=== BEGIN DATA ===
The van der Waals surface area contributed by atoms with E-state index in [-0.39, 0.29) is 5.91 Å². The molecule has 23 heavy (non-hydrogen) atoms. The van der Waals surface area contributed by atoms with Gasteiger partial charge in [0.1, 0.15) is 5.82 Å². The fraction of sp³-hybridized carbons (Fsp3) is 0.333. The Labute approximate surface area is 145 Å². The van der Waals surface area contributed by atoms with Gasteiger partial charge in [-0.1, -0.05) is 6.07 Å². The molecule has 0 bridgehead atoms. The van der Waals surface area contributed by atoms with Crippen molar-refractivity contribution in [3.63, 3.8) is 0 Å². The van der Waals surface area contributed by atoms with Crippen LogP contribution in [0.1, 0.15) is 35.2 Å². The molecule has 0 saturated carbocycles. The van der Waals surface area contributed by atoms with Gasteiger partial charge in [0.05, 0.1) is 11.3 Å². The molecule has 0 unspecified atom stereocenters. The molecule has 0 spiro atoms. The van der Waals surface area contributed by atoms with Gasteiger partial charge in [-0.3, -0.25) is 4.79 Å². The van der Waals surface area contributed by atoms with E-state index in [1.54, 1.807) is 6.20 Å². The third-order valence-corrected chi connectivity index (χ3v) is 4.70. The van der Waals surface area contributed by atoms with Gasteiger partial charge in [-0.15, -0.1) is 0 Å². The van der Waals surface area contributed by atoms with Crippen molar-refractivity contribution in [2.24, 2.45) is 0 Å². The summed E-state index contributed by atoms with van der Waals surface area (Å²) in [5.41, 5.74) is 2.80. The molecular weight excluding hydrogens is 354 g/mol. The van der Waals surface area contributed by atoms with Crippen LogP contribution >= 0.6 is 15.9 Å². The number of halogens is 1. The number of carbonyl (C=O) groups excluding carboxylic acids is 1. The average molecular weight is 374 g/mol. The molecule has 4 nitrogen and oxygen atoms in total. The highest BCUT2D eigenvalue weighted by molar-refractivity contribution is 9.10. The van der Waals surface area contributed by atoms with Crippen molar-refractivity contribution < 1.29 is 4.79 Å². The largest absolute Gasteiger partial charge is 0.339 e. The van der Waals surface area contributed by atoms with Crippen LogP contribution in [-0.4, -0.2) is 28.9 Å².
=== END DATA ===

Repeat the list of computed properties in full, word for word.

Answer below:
The van der Waals surface area contributed by atoms with E-state index in [-0.39, 0.29) is 5.91 Å². The molecule has 23 heavy (non-hydrogen) atoms. The van der Waals surface area contributed by atoms with Gasteiger partial charge in [0.1, 0.15) is 5.82 Å². The fraction of sp³-hybridized carbons (Fsp3) is 0.333. The Labute approximate surface area is 145 Å². The van der Waals surface area contributed by atoms with Gasteiger partial charge in [-0.1, -0.05) is 6.07 Å². The molecule has 0 bridgehead atoms. The van der Waals surface area contributed by atoms with Crippen molar-refractivity contribution in [3.63, 3.8) is 0 Å². The van der Waals surface area contributed by atoms with Crippen LogP contribution in [0.1, 0.15) is 35.2 Å². The molecule has 0 saturated carbocycles. The van der Waals surface area contributed by atoms with Gasteiger partial charge in [0.05, 0.1) is 11.3 Å². The molecule has 0 unspecified atom stereocenters. The molecule has 0 spiro atoms. The van der Waals surface area contributed by atoms with Gasteiger partial charge in [-0.3, -0.25) is 4.79 Å². The van der Waals surface area contributed by atoms with E-state index in [1.54, 1.807) is 6.20 Å². The third-order valence-corrected chi connectivity index (χ3v) is 4.70. The van der Waals surface area contributed by atoms with Gasteiger partial charge in [-0.15, -0.1) is 0 Å². The van der Waals surface area contributed by atoms with Crippen molar-refractivity contribution in [2.24, 2.45) is 0 Å². The summed E-state index contributed by atoms with van der Waals surface area (Å²) in [5.41, 5.74) is 2.80. The molecular weight excluding hydrogens is 354 g/mol. The van der Waals surface area contributed by atoms with Crippen LogP contribution >= 0.6 is 15.9 Å². The number of halogens is 1. The number of carbonyl (C=O) groups excluding carboxylic acids is 1. The average molecular weight is 374 g/mol. The molecule has 4 nitrogen and oxygen atoms in total. The highest BCUT2D eigenvalue weighted by molar-refractivity contribution is 9.10. The van der Waals surface area contributed by atoms with Crippen molar-refractivity contribution < 1.29 is 4.79 Å². The largest absolute Gasteiger partial charge is 0.339 e. The van der Waals surface area contributed by atoms with Crippen LogP contribution in [-0.4, -0.2) is 28.9 Å².